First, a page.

Equilibration and Loading of IPG Strips
IPG strips were equilibrated in 10 ml of 50 mM Tris-HCl, pH 8.8, 6 M urea, 30% glycerol, 2% SDS, and Bromophenol Blue (trace), first for 15 min with 100 mg dithioerythritol (DTE), and then for 15 min in a second 10 ml of equilibration buffer with 250 mg iodoacetamide. Strips were then placed on the top surface of the SDS-PAGE gels and sealed with agarose in SDS-PAGE running buffer (Berkelman and Stenstedt 1998).
The loaded gels (11) were placed into the Dodeca chamber with 23 L of running buffer (made by dilution of Bio-Rad Tris/glycine/SDS buffer, catalog #161-0772) precooled to 18C using a Techne FC-200 flow cooler and circulator. (Another gel was run separately.) Voltage was applied at 50 V for 0.5 hr, then at 200 V until the Bromophenol Blue line reached the bottom of the gels (about 6 hr). The Dodeca cell is straightforward to use when the PowerPac power supply is programmed at constant voltage with no current limit. Unde r constant voltage conditions, every gel experiences the same running conditions regardless of the number of gels in the tank. The temperature did not rise during the run and the buffer recirculation seemed to be particularly efficient in maintaining a uniform temperature throughout the inner buffer chamber.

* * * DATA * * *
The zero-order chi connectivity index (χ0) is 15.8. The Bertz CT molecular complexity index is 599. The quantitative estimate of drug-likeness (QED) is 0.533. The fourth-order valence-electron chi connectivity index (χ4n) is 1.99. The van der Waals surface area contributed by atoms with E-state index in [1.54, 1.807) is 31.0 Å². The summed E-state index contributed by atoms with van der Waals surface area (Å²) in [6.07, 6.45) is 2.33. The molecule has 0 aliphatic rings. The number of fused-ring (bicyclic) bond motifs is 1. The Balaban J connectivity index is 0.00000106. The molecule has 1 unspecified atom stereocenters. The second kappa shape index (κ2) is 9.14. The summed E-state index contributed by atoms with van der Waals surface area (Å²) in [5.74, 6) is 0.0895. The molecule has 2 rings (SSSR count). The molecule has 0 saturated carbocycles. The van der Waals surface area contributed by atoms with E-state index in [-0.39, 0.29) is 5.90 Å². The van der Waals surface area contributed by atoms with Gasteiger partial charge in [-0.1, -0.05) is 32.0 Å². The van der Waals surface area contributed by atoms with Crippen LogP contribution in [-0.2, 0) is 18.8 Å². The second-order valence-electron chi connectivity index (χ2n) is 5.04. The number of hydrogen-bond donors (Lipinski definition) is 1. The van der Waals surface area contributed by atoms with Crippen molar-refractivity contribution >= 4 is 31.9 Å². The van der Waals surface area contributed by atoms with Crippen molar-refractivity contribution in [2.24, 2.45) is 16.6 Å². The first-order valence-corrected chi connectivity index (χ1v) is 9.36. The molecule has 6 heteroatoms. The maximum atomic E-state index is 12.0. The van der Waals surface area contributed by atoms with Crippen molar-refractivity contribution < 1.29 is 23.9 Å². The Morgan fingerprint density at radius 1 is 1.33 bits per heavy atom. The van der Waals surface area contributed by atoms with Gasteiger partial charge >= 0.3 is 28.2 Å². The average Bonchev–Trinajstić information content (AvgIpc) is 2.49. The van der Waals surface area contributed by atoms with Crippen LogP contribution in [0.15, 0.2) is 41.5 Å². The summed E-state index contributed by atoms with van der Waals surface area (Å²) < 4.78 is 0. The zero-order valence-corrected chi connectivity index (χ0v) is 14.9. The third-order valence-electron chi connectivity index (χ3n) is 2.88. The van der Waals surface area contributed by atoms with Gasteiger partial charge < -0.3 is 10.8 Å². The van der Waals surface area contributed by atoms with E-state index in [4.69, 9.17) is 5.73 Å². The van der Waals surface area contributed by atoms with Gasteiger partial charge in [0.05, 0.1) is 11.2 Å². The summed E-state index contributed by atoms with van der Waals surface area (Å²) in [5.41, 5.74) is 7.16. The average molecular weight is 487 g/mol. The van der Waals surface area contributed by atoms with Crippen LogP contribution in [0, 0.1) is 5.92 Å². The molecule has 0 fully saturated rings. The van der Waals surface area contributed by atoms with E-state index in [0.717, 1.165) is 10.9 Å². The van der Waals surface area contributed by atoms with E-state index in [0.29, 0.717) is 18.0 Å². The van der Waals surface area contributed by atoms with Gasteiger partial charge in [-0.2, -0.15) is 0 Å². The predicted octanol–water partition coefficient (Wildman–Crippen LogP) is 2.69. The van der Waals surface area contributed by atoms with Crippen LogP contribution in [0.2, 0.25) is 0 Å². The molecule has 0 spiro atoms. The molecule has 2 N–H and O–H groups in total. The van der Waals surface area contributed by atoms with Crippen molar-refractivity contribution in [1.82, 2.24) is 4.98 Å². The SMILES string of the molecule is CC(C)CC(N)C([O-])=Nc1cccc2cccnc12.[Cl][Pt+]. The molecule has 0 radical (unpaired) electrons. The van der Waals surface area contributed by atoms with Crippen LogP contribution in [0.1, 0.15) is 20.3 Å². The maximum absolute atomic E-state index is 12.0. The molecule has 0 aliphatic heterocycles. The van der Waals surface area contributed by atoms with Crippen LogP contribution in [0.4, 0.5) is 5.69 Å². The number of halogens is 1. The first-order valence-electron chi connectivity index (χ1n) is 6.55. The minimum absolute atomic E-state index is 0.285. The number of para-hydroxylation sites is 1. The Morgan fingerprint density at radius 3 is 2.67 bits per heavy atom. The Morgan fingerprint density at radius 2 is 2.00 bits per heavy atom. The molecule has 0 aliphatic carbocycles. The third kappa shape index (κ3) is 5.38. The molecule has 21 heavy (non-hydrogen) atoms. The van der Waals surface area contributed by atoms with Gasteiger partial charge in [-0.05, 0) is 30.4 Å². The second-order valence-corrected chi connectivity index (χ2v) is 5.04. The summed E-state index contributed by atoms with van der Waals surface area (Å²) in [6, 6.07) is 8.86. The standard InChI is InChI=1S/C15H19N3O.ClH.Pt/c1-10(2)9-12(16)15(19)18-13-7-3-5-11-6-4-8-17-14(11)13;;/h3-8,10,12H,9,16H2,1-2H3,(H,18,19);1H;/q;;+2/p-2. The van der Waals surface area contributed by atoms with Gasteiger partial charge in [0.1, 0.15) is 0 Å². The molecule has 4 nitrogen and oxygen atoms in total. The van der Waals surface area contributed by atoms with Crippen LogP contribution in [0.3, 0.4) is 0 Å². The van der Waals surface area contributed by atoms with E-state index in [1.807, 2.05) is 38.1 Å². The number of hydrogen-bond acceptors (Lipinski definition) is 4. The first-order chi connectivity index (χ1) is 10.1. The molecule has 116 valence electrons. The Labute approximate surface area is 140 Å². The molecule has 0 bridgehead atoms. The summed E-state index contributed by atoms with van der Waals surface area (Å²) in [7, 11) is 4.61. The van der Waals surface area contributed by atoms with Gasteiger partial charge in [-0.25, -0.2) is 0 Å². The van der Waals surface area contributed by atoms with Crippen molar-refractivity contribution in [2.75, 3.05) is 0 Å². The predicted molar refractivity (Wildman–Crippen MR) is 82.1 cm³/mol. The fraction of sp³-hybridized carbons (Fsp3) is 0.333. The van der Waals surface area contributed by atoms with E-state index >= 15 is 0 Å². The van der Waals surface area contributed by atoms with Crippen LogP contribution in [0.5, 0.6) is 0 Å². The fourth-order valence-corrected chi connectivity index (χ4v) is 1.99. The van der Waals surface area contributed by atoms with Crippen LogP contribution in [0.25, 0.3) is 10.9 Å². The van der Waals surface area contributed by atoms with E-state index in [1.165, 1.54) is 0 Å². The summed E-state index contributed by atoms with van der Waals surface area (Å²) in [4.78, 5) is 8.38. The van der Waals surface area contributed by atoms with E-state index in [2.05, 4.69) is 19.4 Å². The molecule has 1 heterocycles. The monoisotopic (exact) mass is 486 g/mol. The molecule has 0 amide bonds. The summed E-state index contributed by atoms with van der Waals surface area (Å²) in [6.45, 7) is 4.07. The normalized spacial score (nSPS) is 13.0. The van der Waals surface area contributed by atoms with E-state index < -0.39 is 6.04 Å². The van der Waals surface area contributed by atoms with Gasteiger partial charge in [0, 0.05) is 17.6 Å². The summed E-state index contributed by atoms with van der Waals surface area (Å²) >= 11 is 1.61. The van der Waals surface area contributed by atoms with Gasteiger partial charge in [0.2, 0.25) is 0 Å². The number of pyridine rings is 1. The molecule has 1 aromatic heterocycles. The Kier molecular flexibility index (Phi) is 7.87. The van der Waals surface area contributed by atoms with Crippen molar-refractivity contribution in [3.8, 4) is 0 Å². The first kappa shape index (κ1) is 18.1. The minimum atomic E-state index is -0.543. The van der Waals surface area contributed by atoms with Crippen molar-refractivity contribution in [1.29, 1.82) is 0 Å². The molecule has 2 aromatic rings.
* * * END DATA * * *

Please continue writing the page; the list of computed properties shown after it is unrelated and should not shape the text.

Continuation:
Staining and Imaging
Post-electrophoresis, the gels were removed from the PROTEAN Plus hinged spacer plates. Care needs to be taken while removing 1.0 mm thick gels from their cassettes, as they are fragile and easily torn. Thicker gels would be easier to handle (Bio-Rads 1.5 mm cassettes are recommended, catalog #165-4171 for 20 x 20.5 cm and catalog #165-4174 for 25 x 20.5 cm cassette sizes). Ten of the gels were stained with colloidal Coomassie Blue for 48 hr and restained for a further 48 hr with fresh stain; one gel was stained with SYPRO Ruby protein gel stain (image not shown). The gels were destained with and stored in water. Gel images were acquired on an Agfa Arcus II scanner through a single thickness of red document wallet. The images were channel split in Microsoft Paintshop Pro software so that the red channel of the RGB TIFF file was selected.
Results and Discussion
Images of the 10 Coomassie Blue-stained gels run on the PROTEAN Plus Dodeca cell are shown in Figure 2. The gels are of excellent quality and are very consistent with the exception of some minor differences due to the isoelectric focusing step. The highly expressed proteins did not suffer from vertical streaking and the other proteins all show welldefined spots (see Figure 3). These high-quality gels are excellent for image analysis comparisons and were sufficiently loaded to a llow spot excision for protein identification.
Berkelman T and Stenstedt T, 2-D electrophoresis using immobilized pH gradients, Principles and Methods, Amersham Pharmacia Biotech Ltd (1998)
Grg A et al.,The current state of two-dimensional electrophoresis with immobilized pH gradients, Electrophoresis 21, 10371053 (2000)
Langen H et al., Two-dimensional map of the proteome of Haemophilus influenzae, Electrophoresis 21, 411429 (2000)
Coomassie is a trademark of Imperial Chemical Industries PLC.
SYPRO is a trademark of Molecular Probes, Inc.